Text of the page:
Where Does Tennis Originate From?
What Are the Origins of Lawn Tennis?
As the major USA and English championships are upon us, or soon will be I thought that you might like to learn where the game originated from. Lawn tennis has many theories as to its origins dating as far back as 5th century AD. This theory refers to a ball game played between Archistrates and Apollonius. The rules for this game were tossing the ball to one another but not allowing the ball to fall to the ground. If the ball fell then points were awarded to one’s opponent.
The Romans had a ball game called ‘plia trigonalis’ that included three people standing in a triangle and throwing the ball to each other while at the same time trying to catch each other out.
William Henderson, Librarian in the New York Library after World War II wrote a book titled ‘Ball, Bat and Bishop’ where he put forth his theories that ball games were first played at weddings and therefore that their origin could be found in the fertility rituals of the ancient Egyptian Gods.
What is known is that ball games played an important role at weddings. Their purpose was to imprint on the minds of those concerned the agreements that had been made during the marital vows and thus stand as a safe guard for the benefit of the whole community.
During the 12th and 13th Centuries
Tennis has also been traced back to the middle ages as the ‘game of monks' who played it in monastery cloisters. This also led to the design of the early tennis courts. There was two major differences with the way the game was played; the ball was struck with the palm of the hand and the game was played in teams. The game was also known as ‘jeu de la paume' (game of the palm) and it is from these early beginnings (medieval or real tennis) that lawn tennis evolved.
During the 2nd half thirteenth century medieval or real tennis was played in France in the market squares of Artois, French Flanders and Picardy after the manner of the Prince of Tyre. And it was only during the 16th century when tennis racquets were first used in playing the game. During this time the game had moved to an enclosed area, rather than open spaces and the rules of play were written by a professional named Forbet and published in 1599. This enabled the game to thrive and to spread throughout European royalty as a favourite pastime.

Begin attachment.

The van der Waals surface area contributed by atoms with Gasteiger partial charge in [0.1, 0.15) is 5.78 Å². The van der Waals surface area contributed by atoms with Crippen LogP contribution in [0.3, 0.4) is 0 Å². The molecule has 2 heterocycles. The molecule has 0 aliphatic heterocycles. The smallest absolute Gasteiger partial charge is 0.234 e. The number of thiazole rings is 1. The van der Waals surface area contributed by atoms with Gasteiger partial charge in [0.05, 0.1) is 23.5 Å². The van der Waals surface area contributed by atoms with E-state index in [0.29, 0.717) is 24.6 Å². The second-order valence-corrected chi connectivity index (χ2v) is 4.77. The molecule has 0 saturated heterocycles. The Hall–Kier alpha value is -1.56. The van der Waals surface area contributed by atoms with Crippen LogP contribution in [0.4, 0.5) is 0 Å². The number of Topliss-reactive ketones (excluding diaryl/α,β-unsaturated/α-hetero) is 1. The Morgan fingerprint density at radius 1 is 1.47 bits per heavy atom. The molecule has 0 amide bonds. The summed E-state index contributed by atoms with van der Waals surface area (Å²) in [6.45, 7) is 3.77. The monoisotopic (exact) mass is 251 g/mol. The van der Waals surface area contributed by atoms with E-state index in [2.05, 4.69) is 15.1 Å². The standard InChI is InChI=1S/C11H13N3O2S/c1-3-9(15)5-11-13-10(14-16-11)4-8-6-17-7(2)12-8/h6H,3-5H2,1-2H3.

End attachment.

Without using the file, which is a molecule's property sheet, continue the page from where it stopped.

Tennis During the 16th Century
King Louis X was the first victim on tennis after catching a severe chill after playing a game and Charles VIII died after being struck by a tennis ball. Other royal enthusiastic players included François I (1515-47) who was a strong promoter of the game building courts and encouraging both courtiers and commoners to play.
During the reign of Henri II (1547-59), who was also another excellent tennis player, Antonio Sacaino da Salo, an Italian priest wrote the first known book about tennis called, Trattato del Giuoco della Palla.
The first pro-tennis tour was established during the reign of King Charles IX who granted a constitution to The Corporation of Tennis Professionals. This first tour established three levels of professionals: apprentice, associate, and master.
Tennis in England
Henry V (1413-22) was the first English monarch to take up playing tennis but it was Henry VIII (1509-47) who made the biggest impact to the game in England. He played the game with gusto on a court he had built in 1530 at Hampton Court, and on several other courts in his palaces. It is believed that Anne Boleyn, his second wife was watching a game of real tennis when she was arrested and that Henry was playing tennis when news of her execution was brought to him. Tennis had taken on such popularity in England during the 16th century that by the time James I (1603-25) came to the throne there were 14 courts in London.
In his play Henry V William Shakespeare mentions real tennis by who "tennis balles", when a basket of them is given to the King as a mockery of his youth and playfulness.
Modern Lawn Tennis played at Wimbledon
The Birth of Lawn Tennis
The game thrived during the17th century amongst the nobility of France, Italy, Spain, and the Austro-Hungarian Empire, but it suffered under English Puritanism. During the 18th and early 19th centuries, in England, racquets, squash racquets, and lawn tennis (the modern game) emerged as real tennis died out.
The oldest real tennis court still in use today was built for James V of Scotland in 1539 - 1541 and is located in the gardens at Falkland Palace, Fife, Scotland.
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